Cyberpunk 2077: 5 Things That Make No Sense About V (& 5 Fan Theories That Really Do) – TheGamer

The Cyberpunk world has been around since well before Cyberpunk 2077, with fans of the games and literature frequently citing the source material when discussing Night City, the characters therein, and what dealings are going on between the businesses and the inhabitants.

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But V is a new variable to this existing equation. As the player, you're given control of someone really just opening their eyes for the first time in this world. While V is examining the world, you need to examine V, flaws and all, and understand V's character inconsistencies. While you're at it, take a look at some of the fan theories that try to make sense of the enigmatic protagonist.

Warning: Spoilers do need to be discussed to do a complete analysis, so turn back if you haven't yet run through the game.

Despite so many customization options, once you've made V, that is how V is going to look. You can't even get so much as a haircut afterward. This is a shocking development, considering how Geralt from The Witcher 3 at least grew facial hair over time.

You can change out your weapons, your cybernetics (some of which have real-life inspiration), and your car, but can't get a new tattoo or put on makeup. That sounds pretty fishy.

Jay Gatsby in The Great Gatsby, Pearl in The Scarlet Letter, Cora Tull in As I Lay Dying; there is a rich history of characters doing work as living symbols in literature and it's not too much to wonder if V is doing something similar in Cyberpunk 2077.

V can become overpowered in the game, but never becomes powerful enough to change the end substantially. No dialogue choice, mission selection, or loadout can save V from an early grave. Fate just doesn't work that way for V, and Vconvinces gamers that they can either accept it or fight it until the end.

In games like Skyrim,NPCs will eat, sleep, and move with purpose between locations of residency and employment. In Night City, the NPCs can spend their entire lives using two different crosswalks.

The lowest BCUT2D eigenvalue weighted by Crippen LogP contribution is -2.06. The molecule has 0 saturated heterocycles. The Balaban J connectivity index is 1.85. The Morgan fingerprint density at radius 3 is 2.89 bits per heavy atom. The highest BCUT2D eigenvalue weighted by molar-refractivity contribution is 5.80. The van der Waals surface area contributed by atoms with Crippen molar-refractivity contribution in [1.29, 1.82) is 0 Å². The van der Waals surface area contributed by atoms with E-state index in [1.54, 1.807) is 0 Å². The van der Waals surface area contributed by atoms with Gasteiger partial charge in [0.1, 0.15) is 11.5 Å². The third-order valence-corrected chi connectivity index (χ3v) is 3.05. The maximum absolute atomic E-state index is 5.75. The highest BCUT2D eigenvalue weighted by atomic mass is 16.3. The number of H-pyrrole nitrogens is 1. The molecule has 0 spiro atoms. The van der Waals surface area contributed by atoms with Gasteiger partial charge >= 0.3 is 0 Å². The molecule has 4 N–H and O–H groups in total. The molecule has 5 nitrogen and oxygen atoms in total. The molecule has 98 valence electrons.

These characters do not die without food or sleep. Maybegiving them meaningful destinations is one of manyquality of life changes that the game needs, or maybe there is some kind of message being sent here.

Between the duplicate character models, the mindless walking, and the bugs from porting the game onto the console (though several other games did an even worse job), it's easy to remember that this is just a video game... but maybe that's the entire point!

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V is potentially stuck in a simulation with a bunch of prescripted events that make it look like anything is possible, but there is still an invisible treadmill that keeps things controlled and in place.

You don't have to be a biology wizard to know that the concept of a computer software program changing V's neurological composition is pretty far-fetched. Therearea lot of things that don't make sense in the game, but that's high up on the list.

It's the equivalent of downloading a virus that moves around the wires on your computer's motherboard; it's a fun concept, but not realistic. Perhaps if Johnny were a mutagen or some kind of organic matter, it'd be possible, but as a memory shard? No way.